The Dynamics of Change Leadership in the Fire Service

By Leigh H. Shapiro

Plenty has been written on the topic of leadership detailing the variety of styles and their applications. Of all the types, one in particular has always intrigued me because of its tangible results and lasting impact: transformational leadership. Defined as the initiation and resultant change within an individual, a group, or an entire organization, it achieves the desired outcome by illuminating, inspiring, and empowering. This approach is the means by which knowledge, skills, and abilities take shape and are readily measured in its effectiveness.

Transformational leadership is a highly effective style of personal leadership because of what it ultimately achieves and how it is accomplished. As a leader, I often asked myself, “What does it take to change someone for the better if, in fact, it can be done at all?!” I believe it cannot come from an authoritative standpoint, much like a transactional leader or manager who is narrowly focused on immediate tasks and singular goals. It also cannot be attributed simply to a personality trait or character element; a regurgitation of a leadership/management concept or core value statement; or, as in some cases, forced or coerced. And to only identify training as the explanation is not enough. If I teach someone how to boil a hot dog in a pot of water, does that make him a chef? No; this goes far beyond that.

Transformational leaders possess the ability to positively influence others by motivating them intrinsically. They define expectations and provide the support to achieve a goal beyond what was thought to be possible. These leaders embrace the core mission of the agency, the value of their contributions to it, and the understanding of the requisite “big picture” of getting all the other “fishes to swim in the same direction” to advance the mission. The key to triggering this change is through empowerment.

The concept of experience has produced the most reliable and impactful results. Empowerment often comes from delegating or granting permission to a crewmember or company by way of an assignment, such as when I state, “I need this done; please go do it!” Other times, it’s out of necessity, such as when you pull up to a working fire and you’re the only officer on scene—so it’s time to step up and run the show! To stimulate empowerment from someone who already has the authority to make decisions, convey the responsibility element such as giving an individual or crew an order or task to complete and letting them figure out how to make it happen (with my only interest being the end result). You can see in their eyes the level of commitment and the resultant satisfaction when they are afforded an opportunity to excel and the latitude to self-regulate without the fear of being humiliated. Instead, they are coached only IF they fail.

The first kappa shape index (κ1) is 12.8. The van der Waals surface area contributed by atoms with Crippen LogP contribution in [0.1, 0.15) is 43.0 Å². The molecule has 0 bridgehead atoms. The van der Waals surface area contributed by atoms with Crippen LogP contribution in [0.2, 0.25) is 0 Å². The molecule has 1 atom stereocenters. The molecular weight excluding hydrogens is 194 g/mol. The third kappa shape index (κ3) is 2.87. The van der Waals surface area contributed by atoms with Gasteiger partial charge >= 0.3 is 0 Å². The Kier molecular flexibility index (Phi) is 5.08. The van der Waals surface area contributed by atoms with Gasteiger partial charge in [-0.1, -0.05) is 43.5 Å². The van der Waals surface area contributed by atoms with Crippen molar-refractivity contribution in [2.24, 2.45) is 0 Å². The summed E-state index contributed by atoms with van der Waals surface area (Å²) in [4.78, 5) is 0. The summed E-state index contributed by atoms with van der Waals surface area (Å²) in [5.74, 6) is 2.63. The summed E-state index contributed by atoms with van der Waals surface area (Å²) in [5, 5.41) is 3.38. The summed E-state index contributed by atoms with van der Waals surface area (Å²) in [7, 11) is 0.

(1) Six crewmembers were promoted to leadership capacities. (Photo by author.)

 

A lieutenant on my shift was frequently the first-arriving officer at working fires. He would initiate command, immediately call for more resources (when he deemed necessary), and then proceed to apologize profusely to me when I arrived on scene for doing exactly what was expected of him. I had to reassure him repeatedly that I expected my officers to act like officers, and that I would always provide the resources and—most importantly—the support to thrive in their capacities. I often had to remind him to make his own decisions and stand by them as opposed to being unsure and seeking permission. It was my intent to create a decentralized environment where the officers had the latitude to lead from the front. By maintaining expected outcomes based on formulated strategies, tactics, training, and policies, my officers had the freedom to grow as leaders instead of being mired in a repressed and confined atmosphere. Understanding the why or the reason behind an order through clear communication gives valuable insight to the person charged with carrying out the order. An effective way to gauge progress is to maintain a vision of what the look and feel of my crew’s overall performance should be rather than what credentials and training certifications state it should. (Not everything can be learned from books.)